Olivier Panis in the sister car, enjoying his final grand prix, got away very slowly for the umpteenth time this year and dropped four places from 10th on the grid. Running the softer Michelin - in common only with the Renaults - he too suffered big tyre degradation and was never a factor, a downbeat end to a Formula 1 career that enjoyed its moments of greatness.

Being held up by Trulli was soon the least of Webber's problems. "From lap seven onwards I started to feel an intense heat building up on my right-hand side." A seal between the radiator area and cockpit was faulty, giving his behind a real roasting. To add to his problems, Coulthard began attacking, eventually getting past for sixth on the 10th lap. "The car was fast," said DC. "It's just we were out of position with it. It was particularly good under braking." Still, Trulli defended hard but fair.

Jacques Villeneuve ran an early eighth but there was soon a big train of cars stacked up behind - comprising Giancarlo Fisichella, Fernando Alonso, Kimi Raikkonen, Juan Pablo Montoya and Barrichello. Jacques still isn't at home in the Renault, admitting to finding it nervy. Furthermore: "I quickly found that the set-up wasn't ideal for dry conditions. It was understeering a lot." Later it began to extract a toll on his stamina. Fisichella was the first to find a way by - using the Sauber's excellent straightline speed to slip ahead into turn one on lap three. Four laps later Villeneuve didn't make it difficult for team-mate Alonso to go by into the same corner. Once past, Alonso pulled away at 1.3-1.5sec per lap, despite a similar fuel load, until he found himself stacked up behind Fisichella. At the first stops Alonso would leapfrog both the Sauber and Trulli.

Ralf was the first of the three-stoppers in, on lap nine. He was followed in two laps later by Webber and Montoya (who had sneaked a way by Raikkonen in the tight high-speed multi-car queue behind Villeneuve). Sato, Trulli, Fisichella and Barrichello were in on lap 12, Schuey on lap 13, the latter rejoining without losing the lead.

The two-stoppers were revealed as Button, Coulthard, Alonso, Villeneuve and Raikkonen, with Kimi leapfrogging Jacques at their first stops. By now Schuey was properly in the groove, and had turned a four-second lead over his brother before the stops into 15sec five laps later as Ralf paid the traffic penalty for an early stop. The order behind the Schumachers after everyone had made their first stops was Sato, Button, Coulthard, Alonso, Trulli and Webber, with the latter soon to retire in pain from the heat leak. Trulli was then holding up the faster cars of Montoya and Barrichello, both of whom went by Fisichella when the Sauber clattered over the grass at Spoon on the 16th lap. A faulty fuel level sensor had buzzed an alarm, he'd radioed this info to the pits but in doing so had missed his braking point.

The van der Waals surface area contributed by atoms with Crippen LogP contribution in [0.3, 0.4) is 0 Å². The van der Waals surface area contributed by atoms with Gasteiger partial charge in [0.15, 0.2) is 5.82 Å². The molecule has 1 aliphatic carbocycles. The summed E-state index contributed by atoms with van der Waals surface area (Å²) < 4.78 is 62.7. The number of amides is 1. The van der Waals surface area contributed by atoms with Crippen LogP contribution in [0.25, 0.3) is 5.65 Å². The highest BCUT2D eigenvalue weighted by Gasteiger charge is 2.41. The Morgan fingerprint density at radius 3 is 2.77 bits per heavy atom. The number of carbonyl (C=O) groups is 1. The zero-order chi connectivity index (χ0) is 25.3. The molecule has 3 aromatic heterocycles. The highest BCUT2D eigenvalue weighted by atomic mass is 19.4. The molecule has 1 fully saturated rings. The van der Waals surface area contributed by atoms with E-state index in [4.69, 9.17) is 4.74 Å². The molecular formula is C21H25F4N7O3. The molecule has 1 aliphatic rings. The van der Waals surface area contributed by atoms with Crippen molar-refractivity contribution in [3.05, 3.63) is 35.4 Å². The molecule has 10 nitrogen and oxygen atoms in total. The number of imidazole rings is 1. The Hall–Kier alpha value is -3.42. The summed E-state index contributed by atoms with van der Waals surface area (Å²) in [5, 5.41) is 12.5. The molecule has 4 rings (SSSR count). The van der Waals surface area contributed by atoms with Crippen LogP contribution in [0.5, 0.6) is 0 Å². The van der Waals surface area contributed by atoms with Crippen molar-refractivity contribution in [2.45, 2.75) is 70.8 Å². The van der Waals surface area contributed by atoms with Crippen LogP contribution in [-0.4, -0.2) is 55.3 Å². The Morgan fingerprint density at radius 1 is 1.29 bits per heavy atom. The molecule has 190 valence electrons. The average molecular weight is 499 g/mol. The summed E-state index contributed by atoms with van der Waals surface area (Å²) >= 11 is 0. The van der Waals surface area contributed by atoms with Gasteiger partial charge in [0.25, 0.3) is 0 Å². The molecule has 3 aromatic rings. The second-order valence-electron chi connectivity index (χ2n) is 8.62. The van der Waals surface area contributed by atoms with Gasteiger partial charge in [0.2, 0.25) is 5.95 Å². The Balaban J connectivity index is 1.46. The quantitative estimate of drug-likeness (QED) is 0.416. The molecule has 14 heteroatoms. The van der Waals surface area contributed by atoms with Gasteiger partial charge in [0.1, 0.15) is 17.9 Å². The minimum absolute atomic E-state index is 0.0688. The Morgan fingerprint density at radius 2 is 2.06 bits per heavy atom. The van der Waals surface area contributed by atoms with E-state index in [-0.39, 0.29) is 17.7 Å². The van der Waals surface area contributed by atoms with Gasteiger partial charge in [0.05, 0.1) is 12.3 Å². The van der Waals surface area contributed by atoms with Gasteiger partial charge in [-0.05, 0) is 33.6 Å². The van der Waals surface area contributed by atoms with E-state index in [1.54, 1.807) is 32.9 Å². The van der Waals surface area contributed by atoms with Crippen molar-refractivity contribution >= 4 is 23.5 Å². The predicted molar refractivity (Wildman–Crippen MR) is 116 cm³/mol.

Looking at who was fighting with whom once the differing strategies were taken into account, Ralf's second was under threat from Button while Sato had Coulthard and Alonso to worry about. Further back, Barrichello, Raikkonen and Montoya were locked in battle.

Frustrated at being stuck behind Trulli for five laps, Montoya made a dive for it at the chicane on lap 22, locked up and ran wide, allowing not only Trulli to repass, but Barrichello to nip by too. As they raced down the pit straight, so Rubens was tucked up tight behind the Toyota, with Fisichella now on Montoya's gearbox. Into turn one the Ferrari passed the Toyota and the Sauber took the Williams. It was thrilling stuff as four cars raced inches apart at 190mph. The pity is that it was for eighth. Up front, Michael's lead was 20sec and growing. Once clear of the pack though, Barrichello was able to show his true pace for the first time - and it was on a par with the race leader's, but almost a minute behind.

The three-stoppers made their second stops between laps 20-28. Ralf rejoined behind the two-stopping Coulthard, losing him valuable time in his strategic battle with Button. Ultimately, Button wouldn't have the high-fuel pace after his second stop to take advantage. His best lap was 0.4sec slower than that of the Williams. On rejoining from his lap 35 stop, he got out just over four seconds behind Ralf. He might have thought back to those four seconds he lost getting off-line to allow Sato past early in the race.

During this round of stops Montoya leapfrogged himself back ahead of Fisichella for what would ultimately be seventh place, with Trulli still costing the Williams time and preventing him from keeping Barrichello in sight.

The two-stoppers made their second stops between laps 32-36, and of their group Alonso was now beginning to make inroads into Coulthard. But it was three-stopping Barrichello who was looking for a way past DC's fifth place on lap 38. "I came out of 130R very quick," said Rubens, "and I was able to go for the inside into the chicane. But I don't think David expected me to be there. He turned in really fast, like I wasn't there." Ferrari left-front hit McLaren right-front hard, bending both wheels at a crazy angle. They pitted together but were immediately retired, Barrichello's car with some haste as team-mate Schumacher was coming in right behind for his final stop. "I think Rubens was a bit optimistic," said Coulthard. "It was a bit like my move on Ralf in China." Following an investigation by the stewards, the incident was dismissed.